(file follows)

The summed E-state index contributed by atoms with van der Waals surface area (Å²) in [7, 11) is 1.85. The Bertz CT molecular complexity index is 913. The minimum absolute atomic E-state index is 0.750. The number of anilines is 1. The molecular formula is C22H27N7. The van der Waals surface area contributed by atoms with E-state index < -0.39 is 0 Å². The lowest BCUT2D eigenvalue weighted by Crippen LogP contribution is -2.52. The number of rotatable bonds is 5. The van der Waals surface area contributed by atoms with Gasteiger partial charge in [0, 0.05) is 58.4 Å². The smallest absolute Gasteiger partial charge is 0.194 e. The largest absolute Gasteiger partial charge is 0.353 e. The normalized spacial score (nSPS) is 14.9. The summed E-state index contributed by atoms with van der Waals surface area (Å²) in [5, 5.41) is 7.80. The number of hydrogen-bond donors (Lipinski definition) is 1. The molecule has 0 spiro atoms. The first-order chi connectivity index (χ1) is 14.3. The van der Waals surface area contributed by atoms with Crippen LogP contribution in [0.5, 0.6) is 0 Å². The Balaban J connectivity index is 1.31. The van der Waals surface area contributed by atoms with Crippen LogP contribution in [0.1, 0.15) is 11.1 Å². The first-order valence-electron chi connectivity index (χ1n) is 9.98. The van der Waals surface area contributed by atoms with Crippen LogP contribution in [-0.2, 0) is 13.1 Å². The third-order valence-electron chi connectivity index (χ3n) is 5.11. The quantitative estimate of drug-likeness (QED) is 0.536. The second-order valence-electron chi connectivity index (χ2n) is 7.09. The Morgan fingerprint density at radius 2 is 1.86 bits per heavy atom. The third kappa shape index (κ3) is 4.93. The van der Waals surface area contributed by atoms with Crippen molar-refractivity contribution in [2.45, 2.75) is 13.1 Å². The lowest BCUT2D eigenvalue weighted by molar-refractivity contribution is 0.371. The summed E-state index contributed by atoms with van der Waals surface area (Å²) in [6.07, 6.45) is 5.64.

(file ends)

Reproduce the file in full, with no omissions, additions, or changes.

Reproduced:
The summed E-state index contributed by atoms with van der Waals surface area (Å²) in [7, 11) is 1.85. The Bertz CT molecular complexity index is 913. The minimum absolute atomic E-state index is 0.750. The number of anilines is 1. The molecular formula is C22H27N7. The van der Waals surface area contributed by atoms with E-state index < -0.39 is 0 Å². The lowest BCUT2D eigenvalue weighted by Crippen LogP contribution is -2.52. The number of rotatable bonds is 5. The van der Waals surface area contributed by atoms with Gasteiger partial charge in [0, 0.05) is 58.4 Å². The smallest absolute Gasteiger partial charge is 0.194 e. The largest absolute Gasteiger partial charge is 0.353 e. The normalized spacial score (nSPS) is 14.9. The summed E-state index contributed by atoms with van der Waals surface area (Å²) in [5, 5.41) is 7.80. The number of hydrogen-bond donors (Lipinski definition) is 1. The molecule has 0 spiro atoms. The first-order chi connectivity index (χ1) is 14.3. The van der Waals surface area contributed by atoms with Crippen LogP contribution in [0.5, 0.6) is 0 Å². The Balaban J connectivity index is 1.31. The van der Waals surface area contributed by atoms with Crippen LogP contribution in [0.1, 0.15) is 11.1 Å². The first-order valence-electron chi connectivity index (χ1n) is 9.98. The van der Waals surface area contributed by atoms with Crippen LogP contribution in [-0.2, 0) is 13.1 Å². The third-order valence-electron chi connectivity index (χ3n) is 5.11. The quantitative estimate of drug-likeness (QED) is 0.536. The second-order valence-electron chi connectivity index (χ2n) is 7.09. The Morgan fingerprint density at radius 2 is 1.86 bits per heavy atom. The third kappa shape index (κ3) is 4.93. The van der Waals surface area contributed by atoms with Crippen molar-refractivity contribution in [2.45, 2.75) is 13.1 Å². The lowest BCUT2D eigenvalue weighted by molar-refractivity contribution is 0.371. The summed E-state index contributed by atoms with van der Waals surface area (Å²) in [6.07, 6.45) is 5.64.